@Richard – the package is specifically set up to allow you to start running O. If you do that in the directory where everything’s been downloaded, then the models and maps are loaded automatically. It’s no surprise that O is the preferred destination since the guys who set up the EDS were largely responsible for O (Alwyn Jones and friends). You could probably load the same files into PyMOL or coot but you’d have to concoct some sort of script that asks for the PDB identifier and then imports the file into that program.
    You swine, I acutally looked for iStructure! If only we could get Jobs on the job though, eh?
    @Henry – your eyesight is truly exceptional. But I’m afraid that’s the disjointed way my mind works…!
    @Eva – thanks for the clip. 1985 was the last year of original broadcasts – the show started in 1972 (according to my copy of Wikipedia at any rate). I remember seeing it at home n the 70s when I was too young to get any of the innuendo (apart perhaps from Mr Humphrys…) – never really understood why Mrs Slocombe kept mentioning her cat!

  12. Ted Erickson says:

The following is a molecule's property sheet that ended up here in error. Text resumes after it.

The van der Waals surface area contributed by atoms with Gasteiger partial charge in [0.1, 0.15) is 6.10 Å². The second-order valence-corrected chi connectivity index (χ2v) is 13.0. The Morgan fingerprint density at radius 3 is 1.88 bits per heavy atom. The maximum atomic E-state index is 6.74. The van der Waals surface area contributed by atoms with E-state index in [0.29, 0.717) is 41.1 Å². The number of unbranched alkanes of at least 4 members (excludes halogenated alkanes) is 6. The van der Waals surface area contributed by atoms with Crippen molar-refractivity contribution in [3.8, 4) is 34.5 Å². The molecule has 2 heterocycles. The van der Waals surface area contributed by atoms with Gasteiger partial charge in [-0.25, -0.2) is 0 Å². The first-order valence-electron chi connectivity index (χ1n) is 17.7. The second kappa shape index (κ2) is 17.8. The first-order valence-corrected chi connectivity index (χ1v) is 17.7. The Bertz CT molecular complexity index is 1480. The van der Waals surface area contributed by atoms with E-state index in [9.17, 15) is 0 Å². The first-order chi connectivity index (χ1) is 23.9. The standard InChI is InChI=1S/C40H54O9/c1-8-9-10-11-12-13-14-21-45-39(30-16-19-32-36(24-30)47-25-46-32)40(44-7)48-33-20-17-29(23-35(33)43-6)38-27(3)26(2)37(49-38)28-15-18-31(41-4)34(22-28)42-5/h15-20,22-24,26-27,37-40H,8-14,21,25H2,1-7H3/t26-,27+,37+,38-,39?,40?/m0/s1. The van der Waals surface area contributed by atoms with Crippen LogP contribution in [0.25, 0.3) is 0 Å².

Wow, I hadn’t even heard of the EDS. I am going to have to play around loading the structures into coot. The EDS set up for O is another classic example of file incompatibility that plagues macro crystallography.

  13. Stephen Curry says:

    Yes the lack of integration can be a pain. Would certainly be interested to know how you get on (even though I’m a bit old school and haven’t yet embraced coot).

  14. Stephen Curry says:

    Oh, and welcome to NN Ted – I gather you’ve only recently joined us. Nice to have another crystallographer in town! I saw your very interesting-looking website and will be looking forward to future postings.

  15. Ted Erickson says:

    Thanks for the welcome. I just posted a piece on how to use the EDS (thanks to you) and it works like a charm with Coot.

  16. Stephen Curry says:

    Cheers Ted- that was a nice post. As a gesture of thanks I’ll fix the link to your website that I somehow screwed up in my comment above.
    By the way, I tried to leave a comment on your site but it decided somehow that I was a ‘spambot’ – not sure how it managed to figure that one out. The people round here still haven’t noticed…

  17. Ted Erickson says:

    Thanks for heads up on the spambot notification – I just tried to fix it. I am a blogging newbie of 2 weeks so am still learning the ropes.

  18. Stephen Curry says:

    That seemed to work Ted – I just left a comment and it seemed to be accepted (just waiting for ‘moderation’ – you are playing it safe!).

  19. Hi,

    I saw many of you mention AYBS here, so I thought this might interest you.

    I run an official “Are You Being Served?” site at:

    There are a lot of images and info pertaining to all the cast members.